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Building resilience key in overcoming modern challenges

Canadian child resilience expert Dr Michael Ungar started his two-week Thinker in Residence program today by meeting with CEOs of government and non-government agencies and leaders from the Aboriginal community.

Dr Ungar is in Perth at the invitation of the Commissioner for Children and Young People to be the third Thinker in Residence to consider issues affecting the wellbeing of WA children and young people.

The 2014 residency will focus on what international research indicates is the best way to strengthen the resilience of children and young people, particularly those who are vulnerable, and how this can be applied to help WA kids.

During the residency, Dr Ungar will:

  • deliver seminars for parents, professionals working to support WA children and families, early child educators and researchers
  • meet with government ministers and senior management of government departments that deliver services to children and families
  • visit Kalgoorlie to meet with teachers, service providers and members of the Aboriginal community
  • hold discussions with key Aboriginal leaders including June Oscar, Ted Wilkes and Colleen Hayward
  • deliver a lecture at Kings Park concerning the benefits of children participating in outdoor activity and experiencing some risk in their lives.

Acting Commissioner for Children and Young People Jenni Perkins said a structured, community-wide approach to building resilience in children and young people was important to help them manage the challenges modern life presents.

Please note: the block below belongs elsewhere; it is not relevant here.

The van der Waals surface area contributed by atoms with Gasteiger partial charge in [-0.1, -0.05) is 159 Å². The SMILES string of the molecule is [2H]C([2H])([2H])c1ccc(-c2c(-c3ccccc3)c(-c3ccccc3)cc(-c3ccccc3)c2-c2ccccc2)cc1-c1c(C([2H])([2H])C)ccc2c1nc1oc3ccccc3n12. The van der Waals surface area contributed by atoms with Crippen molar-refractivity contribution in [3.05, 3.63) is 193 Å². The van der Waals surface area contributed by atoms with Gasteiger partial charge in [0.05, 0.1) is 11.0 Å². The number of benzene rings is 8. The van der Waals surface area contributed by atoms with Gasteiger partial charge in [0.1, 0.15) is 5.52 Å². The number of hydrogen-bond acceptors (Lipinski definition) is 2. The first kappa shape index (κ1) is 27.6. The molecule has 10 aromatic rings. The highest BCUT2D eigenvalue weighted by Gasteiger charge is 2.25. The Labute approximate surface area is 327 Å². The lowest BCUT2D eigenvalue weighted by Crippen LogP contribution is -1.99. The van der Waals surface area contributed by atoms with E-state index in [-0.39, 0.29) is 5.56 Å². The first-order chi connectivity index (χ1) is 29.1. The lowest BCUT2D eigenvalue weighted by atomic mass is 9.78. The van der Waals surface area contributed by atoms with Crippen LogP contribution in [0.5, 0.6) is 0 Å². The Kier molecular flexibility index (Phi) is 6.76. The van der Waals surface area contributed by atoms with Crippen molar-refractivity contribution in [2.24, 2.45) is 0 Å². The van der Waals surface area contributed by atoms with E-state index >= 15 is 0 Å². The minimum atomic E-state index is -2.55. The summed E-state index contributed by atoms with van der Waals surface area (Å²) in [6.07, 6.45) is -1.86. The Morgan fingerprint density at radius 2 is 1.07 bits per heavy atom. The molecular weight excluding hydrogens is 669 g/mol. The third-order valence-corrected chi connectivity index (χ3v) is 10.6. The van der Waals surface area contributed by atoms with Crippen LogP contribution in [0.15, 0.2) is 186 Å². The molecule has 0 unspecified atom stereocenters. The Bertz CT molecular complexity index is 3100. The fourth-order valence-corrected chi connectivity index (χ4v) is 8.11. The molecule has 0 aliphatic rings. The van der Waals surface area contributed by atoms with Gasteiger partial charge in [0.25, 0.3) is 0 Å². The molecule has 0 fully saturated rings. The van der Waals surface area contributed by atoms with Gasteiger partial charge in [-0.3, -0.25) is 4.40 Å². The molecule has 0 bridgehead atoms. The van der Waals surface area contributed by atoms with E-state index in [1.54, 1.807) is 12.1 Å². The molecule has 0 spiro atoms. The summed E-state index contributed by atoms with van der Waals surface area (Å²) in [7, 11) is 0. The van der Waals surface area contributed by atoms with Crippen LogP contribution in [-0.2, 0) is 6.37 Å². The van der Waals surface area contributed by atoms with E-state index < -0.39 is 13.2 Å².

“Children and young people have always experienced some stress and hardship, and that is a natural part of growing up, but the challenges today are very different to what they were 50 years ago,” Ms Perkins said.

“Some of these modern challenges, such as less access to the outdoors, increased ‘screen time’, and alcohol and drug abuse in the community, are reducing children and young people’s ability to cope with stress and life in general.

“This decrease in resilience may be a factor in the increasing community concern about violence, self-harm, mental illness and other issues affecting young people.

“The increasing number of children and young people in the care of the State and those that come into contact with police and the courts are particularly vulnerable and will be a focus of the residency.

“Focusing our programs and services on the best available research is vital and Dr Ungar will help us consider how we can apply the evidence here in WA to help build stronger, more resilient children and young people.”

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